University of Utah mechanical engineering professor and chair Bruce Gale, whose research in microfluidics has been spun out into numerous companies and led to 22 US patents, was elected as a fellow of the National Academy of Inventors (NAI).

The academy is a nonprofit organization that recognizes and encourages inventors, enhances the visibility of universities, educates and mentors students, and publicizes the inventions of its members. The NAI Fellows Program highlights academic inventors, with just over 1,400 fellows worldwide. This distinction is given to those who demonstrate a “prolific spirit of innovation in creating or facilitating outstanding inventions that have made a tangible impact on quality of life, economic development, and the welfare of society.” Gale joins past University of Utah fellows including College of Engineering Dean Richard B. Brown; former presidents David W. Pershing; and Electrical and Computer Engineering professor Cynthia M. Furse.

“I am excited to receive recognition at this level,” said Gale. “Looking at the other fellows, it’s a great group of people to be associated with.

Gale’s research is focused on using microfluidics to solve problems. He has regular conversations with doctors, chemists, and biologists about problems they are trying to solve and then looks at ways to apply microfluidics to solve those problems. He has developed tools for drug development, pathogen detection, fast PCR technologies, medical devices, and more.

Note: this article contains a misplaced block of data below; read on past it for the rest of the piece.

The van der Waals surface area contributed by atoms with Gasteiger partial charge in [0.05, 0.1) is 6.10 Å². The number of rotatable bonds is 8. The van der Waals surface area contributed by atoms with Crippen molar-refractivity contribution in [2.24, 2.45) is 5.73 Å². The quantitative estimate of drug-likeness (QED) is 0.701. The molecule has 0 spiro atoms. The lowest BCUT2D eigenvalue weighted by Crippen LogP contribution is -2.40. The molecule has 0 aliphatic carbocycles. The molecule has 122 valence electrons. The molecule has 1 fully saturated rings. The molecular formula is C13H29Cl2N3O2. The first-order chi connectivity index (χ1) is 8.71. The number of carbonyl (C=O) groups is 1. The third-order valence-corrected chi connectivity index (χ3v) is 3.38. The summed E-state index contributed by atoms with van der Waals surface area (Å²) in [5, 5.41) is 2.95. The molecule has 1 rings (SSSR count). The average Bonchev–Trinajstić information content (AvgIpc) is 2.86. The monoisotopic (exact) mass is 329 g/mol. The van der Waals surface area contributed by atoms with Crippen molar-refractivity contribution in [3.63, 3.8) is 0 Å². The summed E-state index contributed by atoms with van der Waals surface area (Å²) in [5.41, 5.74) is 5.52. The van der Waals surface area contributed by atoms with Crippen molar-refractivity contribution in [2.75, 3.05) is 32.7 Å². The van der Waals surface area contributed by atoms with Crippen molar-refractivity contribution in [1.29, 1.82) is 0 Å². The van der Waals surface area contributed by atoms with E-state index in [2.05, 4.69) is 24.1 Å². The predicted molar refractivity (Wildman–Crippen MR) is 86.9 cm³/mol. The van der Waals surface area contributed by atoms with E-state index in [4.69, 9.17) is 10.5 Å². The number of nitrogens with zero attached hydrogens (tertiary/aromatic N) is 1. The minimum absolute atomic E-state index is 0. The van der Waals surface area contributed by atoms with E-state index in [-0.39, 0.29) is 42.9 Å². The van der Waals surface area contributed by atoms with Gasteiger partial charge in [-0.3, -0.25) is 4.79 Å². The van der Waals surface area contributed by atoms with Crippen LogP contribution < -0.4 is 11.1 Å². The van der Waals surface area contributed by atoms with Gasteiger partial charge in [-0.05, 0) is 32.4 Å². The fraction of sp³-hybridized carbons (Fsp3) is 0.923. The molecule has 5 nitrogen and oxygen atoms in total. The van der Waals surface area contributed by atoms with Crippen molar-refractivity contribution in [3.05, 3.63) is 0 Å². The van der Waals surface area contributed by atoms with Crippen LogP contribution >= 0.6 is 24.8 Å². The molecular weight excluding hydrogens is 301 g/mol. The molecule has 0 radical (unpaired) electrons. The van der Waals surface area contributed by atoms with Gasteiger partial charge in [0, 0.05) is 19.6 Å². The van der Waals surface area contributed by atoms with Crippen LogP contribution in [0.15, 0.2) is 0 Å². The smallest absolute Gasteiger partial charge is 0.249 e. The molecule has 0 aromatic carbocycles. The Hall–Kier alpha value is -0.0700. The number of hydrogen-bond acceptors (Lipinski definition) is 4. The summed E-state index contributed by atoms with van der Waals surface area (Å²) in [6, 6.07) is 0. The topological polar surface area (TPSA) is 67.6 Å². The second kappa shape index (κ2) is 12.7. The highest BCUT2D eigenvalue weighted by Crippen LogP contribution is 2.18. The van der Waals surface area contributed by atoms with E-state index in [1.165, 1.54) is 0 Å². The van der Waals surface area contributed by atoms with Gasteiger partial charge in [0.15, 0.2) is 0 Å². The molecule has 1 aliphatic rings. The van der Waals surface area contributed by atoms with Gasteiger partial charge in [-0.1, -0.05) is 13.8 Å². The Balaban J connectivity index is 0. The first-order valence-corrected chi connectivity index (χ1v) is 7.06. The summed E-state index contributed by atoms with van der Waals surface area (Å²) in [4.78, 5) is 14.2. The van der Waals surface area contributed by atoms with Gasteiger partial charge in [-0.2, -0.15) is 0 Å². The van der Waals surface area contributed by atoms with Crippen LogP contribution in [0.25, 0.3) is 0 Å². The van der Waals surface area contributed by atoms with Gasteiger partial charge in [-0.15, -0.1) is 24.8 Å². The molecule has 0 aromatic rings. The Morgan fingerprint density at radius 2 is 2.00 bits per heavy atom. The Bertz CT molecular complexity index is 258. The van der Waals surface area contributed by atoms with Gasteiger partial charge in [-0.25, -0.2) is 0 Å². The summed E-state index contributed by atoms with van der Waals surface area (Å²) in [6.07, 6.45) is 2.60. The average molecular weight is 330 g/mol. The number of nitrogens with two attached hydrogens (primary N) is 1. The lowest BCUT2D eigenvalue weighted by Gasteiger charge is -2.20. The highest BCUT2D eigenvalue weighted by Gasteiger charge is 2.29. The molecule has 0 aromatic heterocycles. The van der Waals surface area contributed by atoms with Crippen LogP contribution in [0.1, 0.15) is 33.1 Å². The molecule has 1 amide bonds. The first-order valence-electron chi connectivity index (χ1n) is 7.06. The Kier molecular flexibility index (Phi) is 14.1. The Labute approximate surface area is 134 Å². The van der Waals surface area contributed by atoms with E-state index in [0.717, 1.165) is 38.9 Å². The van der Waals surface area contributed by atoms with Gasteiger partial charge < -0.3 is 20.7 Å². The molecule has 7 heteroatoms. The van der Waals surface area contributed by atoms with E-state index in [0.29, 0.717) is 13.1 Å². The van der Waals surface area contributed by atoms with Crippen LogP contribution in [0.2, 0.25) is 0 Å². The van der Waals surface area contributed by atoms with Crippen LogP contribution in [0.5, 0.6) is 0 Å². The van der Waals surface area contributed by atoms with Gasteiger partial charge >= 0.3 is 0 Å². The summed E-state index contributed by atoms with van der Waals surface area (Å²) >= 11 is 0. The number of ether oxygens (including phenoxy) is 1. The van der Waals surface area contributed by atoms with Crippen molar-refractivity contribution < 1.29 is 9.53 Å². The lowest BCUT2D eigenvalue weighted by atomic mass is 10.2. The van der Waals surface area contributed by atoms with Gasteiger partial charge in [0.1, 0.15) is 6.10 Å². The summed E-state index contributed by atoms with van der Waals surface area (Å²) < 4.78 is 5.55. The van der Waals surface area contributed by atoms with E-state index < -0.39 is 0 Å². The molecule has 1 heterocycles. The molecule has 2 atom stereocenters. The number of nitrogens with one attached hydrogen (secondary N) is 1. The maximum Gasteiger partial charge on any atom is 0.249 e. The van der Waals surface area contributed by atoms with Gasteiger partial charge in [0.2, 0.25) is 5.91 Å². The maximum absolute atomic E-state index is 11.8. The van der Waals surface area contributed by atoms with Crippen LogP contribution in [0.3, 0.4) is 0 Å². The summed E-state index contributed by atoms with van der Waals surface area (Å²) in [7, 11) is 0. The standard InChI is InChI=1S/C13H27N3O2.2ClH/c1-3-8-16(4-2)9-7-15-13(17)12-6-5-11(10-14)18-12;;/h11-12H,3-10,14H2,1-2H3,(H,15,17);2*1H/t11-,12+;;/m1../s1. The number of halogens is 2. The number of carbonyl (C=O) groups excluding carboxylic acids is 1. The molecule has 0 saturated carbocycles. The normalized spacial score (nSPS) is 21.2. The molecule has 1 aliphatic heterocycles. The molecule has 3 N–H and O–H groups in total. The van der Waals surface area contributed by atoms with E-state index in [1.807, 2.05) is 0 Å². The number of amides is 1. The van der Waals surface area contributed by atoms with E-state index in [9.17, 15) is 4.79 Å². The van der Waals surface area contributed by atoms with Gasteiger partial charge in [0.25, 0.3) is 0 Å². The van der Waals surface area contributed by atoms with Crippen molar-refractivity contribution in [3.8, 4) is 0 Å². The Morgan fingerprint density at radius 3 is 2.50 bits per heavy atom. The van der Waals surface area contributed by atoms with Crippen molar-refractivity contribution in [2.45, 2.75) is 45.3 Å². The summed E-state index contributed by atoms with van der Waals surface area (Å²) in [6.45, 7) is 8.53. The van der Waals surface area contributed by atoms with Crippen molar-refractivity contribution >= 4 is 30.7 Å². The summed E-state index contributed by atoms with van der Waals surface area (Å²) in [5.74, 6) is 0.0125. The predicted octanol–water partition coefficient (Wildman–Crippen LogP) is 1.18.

“Microfluidics is a great tool for manipulating biological materials,” said Gale, “which is why so much of our work is application oriented.”

In addition to the patents Gale has received for his work, he has also spun off multiple companies. The earliest company, originally Wasatch Microfluidics and now called Carterra, provides technology that helps rapidly discover new antibody-based drugs, which are becoming very common. Their technology is in 17 of the 20 largest pharmaceutical companies and was used to help develop one of the drugs used to treat COVID. Another company, WFluidx, builds a device for genotyping zebra fish embryos. This technology has helped labs more quickly find embryos that have generated specific genetic mutations. Biologists can use these zebra fish to test potential treatments to these genetic diseases, which can then lead to treatments in humans. Around 100 labs around the world are using this device.

Gale also has spun out additional companies that help develop and manufacture microfluidic devices, treat male infertility, as well as quickly detecting pathogens. Many of these companies employ current and former students. Additionally, other technologies have been licensed by companies, for example a fast PCR technology being used by a company in Boston.

“Our projects are almost all inventing something,” said Gale. “We get to do a lot of different things, the students really enjoy it, and I have a lot of fun.”

You can learn more about Dr. Gale’s work through his lab website.

Gale joins Electrical & Computer Engineering professor Jerry Stringfellow as the two fellows named this year from the College of Engineering at the U.